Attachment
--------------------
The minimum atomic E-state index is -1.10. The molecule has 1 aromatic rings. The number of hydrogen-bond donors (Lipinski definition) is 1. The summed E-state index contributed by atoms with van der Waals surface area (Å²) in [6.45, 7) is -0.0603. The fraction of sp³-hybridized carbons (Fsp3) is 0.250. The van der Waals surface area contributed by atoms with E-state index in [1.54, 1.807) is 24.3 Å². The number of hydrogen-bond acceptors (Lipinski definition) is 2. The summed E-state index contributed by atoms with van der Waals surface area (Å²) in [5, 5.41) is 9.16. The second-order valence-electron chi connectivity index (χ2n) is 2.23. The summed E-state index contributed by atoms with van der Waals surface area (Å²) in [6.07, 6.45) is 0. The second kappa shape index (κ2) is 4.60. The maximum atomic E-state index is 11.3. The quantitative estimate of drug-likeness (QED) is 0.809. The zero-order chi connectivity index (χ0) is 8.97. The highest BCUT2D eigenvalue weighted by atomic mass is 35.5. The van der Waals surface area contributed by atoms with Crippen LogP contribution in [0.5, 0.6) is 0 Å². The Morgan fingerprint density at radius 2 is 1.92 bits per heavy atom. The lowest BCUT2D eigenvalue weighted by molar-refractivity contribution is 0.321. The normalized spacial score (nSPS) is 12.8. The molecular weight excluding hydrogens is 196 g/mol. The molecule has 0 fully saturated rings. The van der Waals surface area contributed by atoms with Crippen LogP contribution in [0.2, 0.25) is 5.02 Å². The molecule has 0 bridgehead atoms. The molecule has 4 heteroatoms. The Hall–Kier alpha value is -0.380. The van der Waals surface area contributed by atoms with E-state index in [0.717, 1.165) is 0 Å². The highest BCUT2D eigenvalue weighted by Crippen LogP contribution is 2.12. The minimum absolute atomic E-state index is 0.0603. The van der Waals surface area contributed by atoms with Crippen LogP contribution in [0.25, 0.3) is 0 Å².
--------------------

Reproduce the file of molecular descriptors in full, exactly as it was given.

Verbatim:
The minimum atomic E-state index is -1.10. The molecule has 1 aromatic rings. The number of hydrogen-bond donors (Lipinski definition) is 1. The summed E-state index contributed by atoms with van der Waals surface area (Å²) in [6.45, 7) is -0.0603. The fraction of sp³-hybridized carbons (Fsp3) is 0.250. The van der Waals surface area contributed by atoms with E-state index in [1.54, 1.807) is 24.3 Å². The number of hydrogen-bond acceptors (Lipinski definition) is 2. The summed E-state index contributed by atoms with van der Waals surface area (Å²) in [5, 5.41) is 9.16. The second-order valence-electron chi connectivity index (χ2n) is 2.23. The summed E-state index contributed by atoms with van der Waals surface area (Å²) in [6.07, 6.45) is 0. The second kappa shape index (κ2) is 4.60. The maximum atomic E-state index is 11.3. The quantitative estimate of drug-likeness (QED) is 0.809. The zero-order chi connectivity index (χ0) is 8.97. The highest BCUT2D eigenvalue weighted by atomic mass is 35.5. The van der Waals surface area contributed by atoms with Crippen LogP contribution in [0.5, 0.6) is 0 Å². The Morgan fingerprint density at radius 2 is 1.92 bits per heavy atom. The lowest BCUT2D eigenvalue weighted by molar-refractivity contribution is 0.321. The normalized spacial score (nSPS) is 12.8. The molecular weight excluding hydrogens is 196 g/mol. The molecule has 0 fully saturated rings. The van der Waals surface area contributed by atoms with Crippen LogP contribution in [0.2, 0.25) is 5.02 Å². The molecule has 0 bridgehead atoms. The molecule has 4 heteroatoms. The Hall–Kier alpha value is -0.380. The van der Waals surface area contributed by atoms with E-state index in [0.717, 1.165) is 0 Å². The highest BCUT2D eigenvalue weighted by Crippen LogP contribution is 2.12. The minimum absolute atomic E-state index is 0.0603. The van der Waals surface area contributed by atoms with Crippen LogP contribution in [0.25, 0.3) is 0 Å².